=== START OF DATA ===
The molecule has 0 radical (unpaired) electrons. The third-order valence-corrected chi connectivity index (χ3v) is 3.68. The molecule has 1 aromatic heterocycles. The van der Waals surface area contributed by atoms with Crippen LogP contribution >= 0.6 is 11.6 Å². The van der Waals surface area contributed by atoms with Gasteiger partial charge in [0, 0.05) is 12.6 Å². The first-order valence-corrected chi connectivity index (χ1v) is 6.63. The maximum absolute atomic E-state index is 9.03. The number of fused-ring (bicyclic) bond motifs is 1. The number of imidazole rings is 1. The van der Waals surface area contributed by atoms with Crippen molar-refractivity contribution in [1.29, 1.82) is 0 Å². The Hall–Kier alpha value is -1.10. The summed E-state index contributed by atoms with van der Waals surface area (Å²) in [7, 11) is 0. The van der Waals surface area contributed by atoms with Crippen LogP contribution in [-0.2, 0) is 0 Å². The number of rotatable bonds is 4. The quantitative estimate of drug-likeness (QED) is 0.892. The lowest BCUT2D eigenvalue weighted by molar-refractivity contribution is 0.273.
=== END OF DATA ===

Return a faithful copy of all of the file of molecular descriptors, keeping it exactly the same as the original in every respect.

The molecule has 0 radical (unpaired) electrons. The third-order valence-corrected chi connectivity index (χ3v) is 3.68. The molecule has 1 aromatic heterocycles. The van der Waals surface area contributed by atoms with Crippen LogP contribution >= 0.6 is 11.6 Å². The van der Waals surface area contributed by atoms with Gasteiger partial charge in [0, 0.05) is 12.6 Å². The first-order valence-corrected chi connectivity index (χ1v) is 6.63. The maximum absolute atomic E-state index is 9.03. The number of fused-ring (bicyclic) bond motifs is 1. The number of imidazole rings is 1. The van der Waals surface area contributed by atoms with Crippen molar-refractivity contribution in [1.29, 1.82) is 0 Å². The Hall–Kier alpha value is -1.10. The summed E-state index contributed by atoms with van der Waals surface area (Å²) in [7, 11) is 0. The van der Waals surface area contributed by atoms with Crippen LogP contribution in [-0.2, 0) is 0 Å². The number of rotatable bonds is 4. The quantitative estimate of drug-likeness (QED) is 0.892. The lowest BCUT2D eigenvalue weighted by molar-refractivity contribution is 0.273.